Loyola at a Glance
College of Business receives $1.5 million gift
June 17, 2011
|Carlos Ayala '57|
Ever since Carlos Ayala ‘57 graduated with a business degree from Loyola University New Orleans, he credited his education for his remarkable success in life and as an investor. After graduating, Ayala returned home to Cuba, where he was involved in a serious car accident. While in rehab in New York, he began his career as salesman, eventually relocating to Miami. After retiring in the mid-90s for health reasons, he concentrated his efforts on investing in the stock market. Through rigorous research and long before the ease and lightning speed of the Internet, Ayala did his homework and took his initial investment of $30,000 and turned it into millions.
Prior to this death earlier this year, Ayala made one final significant investment, this time in Loyola.
Ayala’s investment is a $1.5 million gift to Loyola’s College of Business to support its finance program. A portion of the gift will add $900,000 to an existing student-managed investment fund, bringing its total value to $1 million. Finance professor Ron Christner, Ph.D., teaches the student-managed investment fund class where finance majors solely manage investments. The remainder of the money will be allocated within the finance concentration for scholarships, funding for more investment finance classes, a research database system and stock trading room.
Ayala’s daughter Lily Ayala Berlyn ’89 said no matter where he was in life, her father kept Loyola close to his heart and wanted tomorrow’s students to have the tools needed to graduate and hit the ground running.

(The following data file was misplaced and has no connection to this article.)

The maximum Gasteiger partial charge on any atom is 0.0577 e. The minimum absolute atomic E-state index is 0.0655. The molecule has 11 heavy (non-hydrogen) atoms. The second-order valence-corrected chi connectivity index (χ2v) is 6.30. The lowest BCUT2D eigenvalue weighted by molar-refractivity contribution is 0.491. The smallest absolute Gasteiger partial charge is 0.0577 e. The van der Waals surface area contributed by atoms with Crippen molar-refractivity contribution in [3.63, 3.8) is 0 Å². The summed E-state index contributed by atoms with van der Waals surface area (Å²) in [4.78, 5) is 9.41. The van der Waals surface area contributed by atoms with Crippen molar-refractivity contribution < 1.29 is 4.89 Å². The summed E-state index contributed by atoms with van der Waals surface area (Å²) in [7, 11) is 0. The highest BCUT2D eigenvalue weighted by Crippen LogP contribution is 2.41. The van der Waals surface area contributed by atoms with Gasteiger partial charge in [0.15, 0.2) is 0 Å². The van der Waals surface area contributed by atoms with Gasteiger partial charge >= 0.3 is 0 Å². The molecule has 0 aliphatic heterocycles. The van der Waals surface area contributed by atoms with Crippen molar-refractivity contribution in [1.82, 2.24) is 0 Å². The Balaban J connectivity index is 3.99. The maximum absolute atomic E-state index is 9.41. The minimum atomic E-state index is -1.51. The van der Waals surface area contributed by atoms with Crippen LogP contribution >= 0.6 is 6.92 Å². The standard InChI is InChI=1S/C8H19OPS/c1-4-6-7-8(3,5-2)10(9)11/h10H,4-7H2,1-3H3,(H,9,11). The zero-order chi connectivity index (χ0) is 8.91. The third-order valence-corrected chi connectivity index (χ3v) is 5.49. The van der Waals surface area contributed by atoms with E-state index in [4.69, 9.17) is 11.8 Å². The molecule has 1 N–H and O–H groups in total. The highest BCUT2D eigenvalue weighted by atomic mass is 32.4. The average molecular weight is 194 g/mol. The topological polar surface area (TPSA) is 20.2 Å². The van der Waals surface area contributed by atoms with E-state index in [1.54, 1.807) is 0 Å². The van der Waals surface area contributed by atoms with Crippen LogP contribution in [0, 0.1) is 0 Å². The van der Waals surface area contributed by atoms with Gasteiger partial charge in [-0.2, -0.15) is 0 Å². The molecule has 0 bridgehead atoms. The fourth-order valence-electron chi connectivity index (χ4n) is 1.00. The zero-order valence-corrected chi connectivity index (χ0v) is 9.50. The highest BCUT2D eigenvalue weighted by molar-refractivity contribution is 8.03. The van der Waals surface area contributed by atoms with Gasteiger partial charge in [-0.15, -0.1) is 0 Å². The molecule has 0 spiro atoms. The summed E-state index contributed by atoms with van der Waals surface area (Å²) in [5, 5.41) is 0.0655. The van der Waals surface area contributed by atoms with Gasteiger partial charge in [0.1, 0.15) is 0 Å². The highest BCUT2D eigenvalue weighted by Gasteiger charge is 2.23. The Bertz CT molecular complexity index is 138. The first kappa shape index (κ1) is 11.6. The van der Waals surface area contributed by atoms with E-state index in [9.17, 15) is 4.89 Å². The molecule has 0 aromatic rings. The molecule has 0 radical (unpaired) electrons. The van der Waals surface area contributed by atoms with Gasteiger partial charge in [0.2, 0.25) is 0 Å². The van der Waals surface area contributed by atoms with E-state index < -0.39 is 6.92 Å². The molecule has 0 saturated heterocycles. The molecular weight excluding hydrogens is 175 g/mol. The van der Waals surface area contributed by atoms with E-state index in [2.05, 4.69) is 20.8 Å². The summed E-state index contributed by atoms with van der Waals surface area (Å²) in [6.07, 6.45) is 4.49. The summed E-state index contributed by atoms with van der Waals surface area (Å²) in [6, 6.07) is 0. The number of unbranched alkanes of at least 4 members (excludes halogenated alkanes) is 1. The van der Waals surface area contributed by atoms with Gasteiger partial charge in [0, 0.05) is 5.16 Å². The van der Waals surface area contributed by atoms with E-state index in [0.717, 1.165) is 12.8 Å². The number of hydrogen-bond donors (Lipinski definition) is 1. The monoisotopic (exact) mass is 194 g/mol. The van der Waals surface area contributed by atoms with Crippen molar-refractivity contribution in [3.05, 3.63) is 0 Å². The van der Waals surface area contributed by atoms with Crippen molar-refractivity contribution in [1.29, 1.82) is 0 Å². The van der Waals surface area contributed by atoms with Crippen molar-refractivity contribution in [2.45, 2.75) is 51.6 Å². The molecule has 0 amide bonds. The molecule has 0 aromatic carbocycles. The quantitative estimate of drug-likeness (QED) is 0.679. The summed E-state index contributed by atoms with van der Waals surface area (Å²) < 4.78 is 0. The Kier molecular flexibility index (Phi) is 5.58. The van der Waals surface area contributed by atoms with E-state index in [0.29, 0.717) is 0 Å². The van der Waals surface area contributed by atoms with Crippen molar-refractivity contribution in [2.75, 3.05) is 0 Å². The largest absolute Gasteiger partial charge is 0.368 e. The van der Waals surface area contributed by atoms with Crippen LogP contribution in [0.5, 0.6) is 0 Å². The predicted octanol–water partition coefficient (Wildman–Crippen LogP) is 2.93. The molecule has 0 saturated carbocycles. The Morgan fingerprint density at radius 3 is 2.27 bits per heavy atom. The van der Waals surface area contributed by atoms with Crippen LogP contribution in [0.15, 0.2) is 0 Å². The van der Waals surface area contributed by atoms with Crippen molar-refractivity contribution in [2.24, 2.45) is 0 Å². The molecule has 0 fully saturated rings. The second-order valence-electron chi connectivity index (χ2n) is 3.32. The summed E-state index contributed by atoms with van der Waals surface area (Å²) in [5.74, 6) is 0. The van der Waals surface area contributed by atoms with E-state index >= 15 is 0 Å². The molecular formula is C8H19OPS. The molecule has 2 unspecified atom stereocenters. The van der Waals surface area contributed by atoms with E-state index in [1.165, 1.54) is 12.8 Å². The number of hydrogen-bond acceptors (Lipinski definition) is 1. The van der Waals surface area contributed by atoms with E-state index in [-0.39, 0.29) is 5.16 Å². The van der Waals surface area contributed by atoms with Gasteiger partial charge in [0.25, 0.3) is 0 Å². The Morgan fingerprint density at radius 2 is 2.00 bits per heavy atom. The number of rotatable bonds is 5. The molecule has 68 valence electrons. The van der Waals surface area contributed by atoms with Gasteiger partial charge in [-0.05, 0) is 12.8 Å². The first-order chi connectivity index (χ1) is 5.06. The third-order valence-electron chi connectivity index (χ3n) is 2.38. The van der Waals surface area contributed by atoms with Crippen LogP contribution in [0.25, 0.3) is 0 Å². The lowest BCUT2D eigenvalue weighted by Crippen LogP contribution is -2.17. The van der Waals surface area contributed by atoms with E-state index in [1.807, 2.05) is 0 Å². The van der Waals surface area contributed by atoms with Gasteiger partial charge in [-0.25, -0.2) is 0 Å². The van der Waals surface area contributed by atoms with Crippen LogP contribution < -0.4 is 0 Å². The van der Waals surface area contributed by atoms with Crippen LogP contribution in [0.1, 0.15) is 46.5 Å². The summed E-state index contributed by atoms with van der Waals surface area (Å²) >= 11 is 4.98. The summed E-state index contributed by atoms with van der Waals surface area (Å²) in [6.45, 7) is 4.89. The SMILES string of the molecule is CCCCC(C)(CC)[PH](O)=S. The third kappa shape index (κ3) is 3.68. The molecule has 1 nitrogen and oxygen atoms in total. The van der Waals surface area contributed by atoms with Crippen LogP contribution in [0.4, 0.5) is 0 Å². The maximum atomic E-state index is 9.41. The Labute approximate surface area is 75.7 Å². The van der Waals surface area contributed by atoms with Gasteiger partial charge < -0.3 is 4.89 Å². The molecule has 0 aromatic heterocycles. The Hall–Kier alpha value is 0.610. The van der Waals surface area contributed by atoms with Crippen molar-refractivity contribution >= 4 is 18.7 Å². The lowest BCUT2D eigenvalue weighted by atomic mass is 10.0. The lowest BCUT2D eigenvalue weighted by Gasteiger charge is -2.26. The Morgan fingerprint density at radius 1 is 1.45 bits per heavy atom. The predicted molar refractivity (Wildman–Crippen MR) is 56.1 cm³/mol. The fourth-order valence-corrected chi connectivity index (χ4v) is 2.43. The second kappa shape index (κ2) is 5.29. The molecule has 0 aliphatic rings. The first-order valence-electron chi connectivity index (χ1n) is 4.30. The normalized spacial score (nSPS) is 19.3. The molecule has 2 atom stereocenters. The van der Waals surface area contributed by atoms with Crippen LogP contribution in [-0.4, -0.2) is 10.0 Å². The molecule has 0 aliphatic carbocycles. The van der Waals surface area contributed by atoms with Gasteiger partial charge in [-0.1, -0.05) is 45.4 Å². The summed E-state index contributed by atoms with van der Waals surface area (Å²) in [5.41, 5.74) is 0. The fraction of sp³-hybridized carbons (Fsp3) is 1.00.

“My dad cherished his days at Loyola. It provided him with a wonderful education which he used for work and investing,” Ayala Berlyn said. “He did very well including last year. I don't think he had any losses during the recession - only gains!”
“This momentous gift will have a tremendous impact on the College of Business for a long time,” said College of Business Dean William Locander, Ph.D. “The creation of a fund this size puts Loyola in a top class of student-managed funds in the country. Our students will have a unique opportunity to learn by investing, just as Mr. Ayala did.”
Christner agrees that having a $1 million investment fund puts Loyola in elite company among other business schools.
“Probably at most, only five to ten percent of business schools in the United States even have a student-managed investment fund, and only a few have a fund this large,” he said. “For our graduating students looking for a job, being able to go into an interview and say that they helped manage a million dollar stock portfolio makes them stand out.”
The students that will run the investment fund are broken into teams. Each team has to select the stocks, undertake exhaustive research and make a recommendation to the entire class. After team presentations, the class chooses which stocks to invest in, how much, when to buy and when to sell. The student-managed fund has cleared more than $40,000 dollars in the past two years and has provided two scholarships to business students.
“When we started this fund two years ago, the class picked Ford Motor Company, which at that time was trading around $2 a share,” said Christner. “As of Wednesday, it was worth more than $13 a share. Now the question is do we sell? It’s a decision these students are being called to make.”
Loyola at a Glance is written and distributed for the faculty, staff, students and friends of Loyola University New Orleans. It is published by the Office of Public Affairs, Greenville Hall, Box 909, 7214 St. Charles Avenue, New Orleans, LA 70118. (504) 861-5888.
Information to be included in Loyola at a Glance must be received 2-3 weeks in advance of the publication date. Send us your news here.